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State Denies Compensation for Former Death Row Inmate

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A man freed from death row was denied compensation from the state in a case that tests one of Texas's most lauded criminal justice reforms.

In 2005, Alfred Dewayne Brown was convicted of capital murder after he allegedly shot and killed Houston Police Officer Charles Clarke "execution style" during a botched robbery at a check-cashing store in southeast Houston two years earlier. Despite his attorneys' claim that he was "borderline mentally handicapped," Brown was sentenced to death.

In June, after a detective came forward with telephone records that could have helped Brown's defense, Brown was released from jail and had his conviction overturned. The Harris County District Attorney's Office dismissed the charges against Brown, finding that there was not enough evidence for a retrial. 

Brown's attorneys asked the state for nearly $2 million in compensation, claiming his situation was covered under the Tim Cole Act, a state law passed in 2011 that increased the amount of money Texas could give to exonerees. But apparently that law comes with a caveat: In addition to being freed from death row, an exoneree must be proven "actually innocent" of the crimes he committed, which is a departure from the "presumed innocence" regularly afforded defendants throughout the criminal justice system's normal proceedings.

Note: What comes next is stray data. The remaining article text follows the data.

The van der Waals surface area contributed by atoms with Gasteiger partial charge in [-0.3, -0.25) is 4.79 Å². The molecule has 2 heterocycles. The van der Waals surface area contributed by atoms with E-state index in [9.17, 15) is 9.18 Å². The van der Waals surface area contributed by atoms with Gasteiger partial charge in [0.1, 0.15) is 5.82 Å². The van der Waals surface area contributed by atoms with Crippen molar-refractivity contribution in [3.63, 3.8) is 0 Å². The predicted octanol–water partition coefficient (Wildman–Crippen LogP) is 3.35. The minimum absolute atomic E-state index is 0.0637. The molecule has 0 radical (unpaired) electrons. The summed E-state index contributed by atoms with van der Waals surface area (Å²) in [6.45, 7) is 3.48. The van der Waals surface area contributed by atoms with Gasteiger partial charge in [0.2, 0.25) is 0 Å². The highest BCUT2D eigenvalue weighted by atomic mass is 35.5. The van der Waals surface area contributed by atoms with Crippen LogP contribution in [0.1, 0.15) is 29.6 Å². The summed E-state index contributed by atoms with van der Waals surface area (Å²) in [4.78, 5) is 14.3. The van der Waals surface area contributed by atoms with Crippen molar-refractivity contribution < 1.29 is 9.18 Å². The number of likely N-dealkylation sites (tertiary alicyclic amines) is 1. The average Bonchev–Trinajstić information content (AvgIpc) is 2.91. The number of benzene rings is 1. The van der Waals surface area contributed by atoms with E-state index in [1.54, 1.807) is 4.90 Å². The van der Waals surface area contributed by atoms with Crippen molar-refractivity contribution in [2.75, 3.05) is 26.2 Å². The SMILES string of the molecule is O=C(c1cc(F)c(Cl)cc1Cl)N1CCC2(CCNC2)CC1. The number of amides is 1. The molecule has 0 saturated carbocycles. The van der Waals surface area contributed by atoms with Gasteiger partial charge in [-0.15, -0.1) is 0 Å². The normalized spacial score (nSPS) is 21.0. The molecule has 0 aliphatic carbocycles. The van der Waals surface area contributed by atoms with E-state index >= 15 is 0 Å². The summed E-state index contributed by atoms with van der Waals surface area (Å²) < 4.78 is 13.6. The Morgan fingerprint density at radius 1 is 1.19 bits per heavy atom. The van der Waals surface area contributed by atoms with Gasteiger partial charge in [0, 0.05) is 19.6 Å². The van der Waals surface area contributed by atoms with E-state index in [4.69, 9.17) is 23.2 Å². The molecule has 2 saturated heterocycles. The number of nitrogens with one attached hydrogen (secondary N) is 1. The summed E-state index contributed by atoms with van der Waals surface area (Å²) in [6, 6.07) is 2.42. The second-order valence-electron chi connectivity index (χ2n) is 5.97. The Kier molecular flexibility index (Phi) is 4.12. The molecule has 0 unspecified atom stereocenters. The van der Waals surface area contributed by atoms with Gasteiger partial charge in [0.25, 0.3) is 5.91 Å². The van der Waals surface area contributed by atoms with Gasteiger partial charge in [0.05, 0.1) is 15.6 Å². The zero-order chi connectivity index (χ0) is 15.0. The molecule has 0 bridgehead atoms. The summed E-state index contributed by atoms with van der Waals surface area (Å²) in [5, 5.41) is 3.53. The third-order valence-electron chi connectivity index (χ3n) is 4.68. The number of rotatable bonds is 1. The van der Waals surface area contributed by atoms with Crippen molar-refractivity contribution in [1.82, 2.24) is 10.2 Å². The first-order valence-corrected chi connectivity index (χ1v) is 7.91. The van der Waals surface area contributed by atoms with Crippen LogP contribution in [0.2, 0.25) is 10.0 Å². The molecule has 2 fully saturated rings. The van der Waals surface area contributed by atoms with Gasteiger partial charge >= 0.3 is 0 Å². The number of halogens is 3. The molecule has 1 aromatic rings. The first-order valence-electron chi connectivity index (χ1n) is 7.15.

The Houston Chronicle reported yesterday that the state ruled Brown ineligible to receive compensation. He had spent more than 12 years in prison. 

While the Houston Police Officers' Union has publicly said that it remains convinced of Brown's guilt, he had the support of Texas legislators who have been pushing criminal justice reform, including Senator Rodney Ellis, who sponsored the Tim Cole Act. 

In a statement his spokesperson emailed to the Houston Press, Ellis said: 

“If Texas is willing to spend millions of dollars to wrongfully convict and keep someone on death row, the least the state can do is invest to help them put their life back together once they’re released.


Since I changed the law in 2001, the state has paid more than $92 million in compensation to wrongfully convicted Texans. Why? Because men and women like Mr. Brown deserve some semblance of justice. I know there’s an appeals process already in place, and I hope that, upon reflection, the Comptroller will pay Mr. Brown what he’s owed. [...] I will never give up on trying to help Mr. Brown get his compensation – even if that means encouraging his lawyers to represent him on a pro bono basis to file a federal civil rights lawsuit. That would cost a lot and take a long time, and if he’s victorious, it would lead a governmental entity to be on the hook for a hell of a lot more than the compensation he’s currently owed."

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